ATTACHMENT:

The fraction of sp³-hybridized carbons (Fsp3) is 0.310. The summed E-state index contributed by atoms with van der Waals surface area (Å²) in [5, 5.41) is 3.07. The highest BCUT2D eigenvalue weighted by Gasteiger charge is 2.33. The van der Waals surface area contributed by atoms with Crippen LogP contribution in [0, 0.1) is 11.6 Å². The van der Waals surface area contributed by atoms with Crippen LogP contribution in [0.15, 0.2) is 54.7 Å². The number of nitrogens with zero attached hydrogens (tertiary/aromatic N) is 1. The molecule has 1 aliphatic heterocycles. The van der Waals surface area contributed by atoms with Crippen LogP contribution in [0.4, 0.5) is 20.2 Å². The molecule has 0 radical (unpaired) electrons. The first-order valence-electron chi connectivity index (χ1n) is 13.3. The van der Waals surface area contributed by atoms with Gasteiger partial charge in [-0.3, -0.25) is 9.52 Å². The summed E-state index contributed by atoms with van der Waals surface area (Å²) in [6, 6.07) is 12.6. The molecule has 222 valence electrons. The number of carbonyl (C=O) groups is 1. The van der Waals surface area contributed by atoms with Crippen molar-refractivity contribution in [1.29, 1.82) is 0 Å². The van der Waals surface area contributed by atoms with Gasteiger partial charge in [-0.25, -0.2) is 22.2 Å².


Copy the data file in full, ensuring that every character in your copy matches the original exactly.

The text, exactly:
The fraction of sp³-hybridized carbons (Fsp3) is 0.310. The summed E-state index contributed by atoms with van der Waals surface area (Å²) in [5, 5.41) is 3.07. The highest BCUT2D eigenvalue weighted by Gasteiger charge is 2.33. The van der Waals surface area contributed by atoms with Crippen LogP contribution in [0, 0.1) is 11.6 Å². The van der Waals surface area contributed by atoms with Crippen LogP contribution in [0.15, 0.2) is 54.7 Å². The number of nitrogens with zero attached hydrogens (tertiary/aromatic N) is 1. The molecule has 1 aliphatic heterocycles. The van der Waals surface area contributed by atoms with Crippen LogP contribution in [0.4, 0.5) is 20.2 Å². The molecule has 0 radical (unpaired) electrons. The first-order valence-electron chi connectivity index (χ1n) is 13.3. The van der Waals surface area contributed by atoms with Gasteiger partial charge in [-0.3, -0.25) is 9.52 Å². The summed E-state index contributed by atoms with van der Waals surface area (Å²) in [6, 6.07) is 12.6. The molecule has 222 valence electrons. The number of carbonyl (C=O) groups is 1. The van der Waals surface area contributed by atoms with Crippen molar-refractivity contribution in [1.29, 1.82) is 0 Å². The van der Waals surface area contributed by atoms with Gasteiger partial charge in [-0.25, -0.2) is 22.2 Å².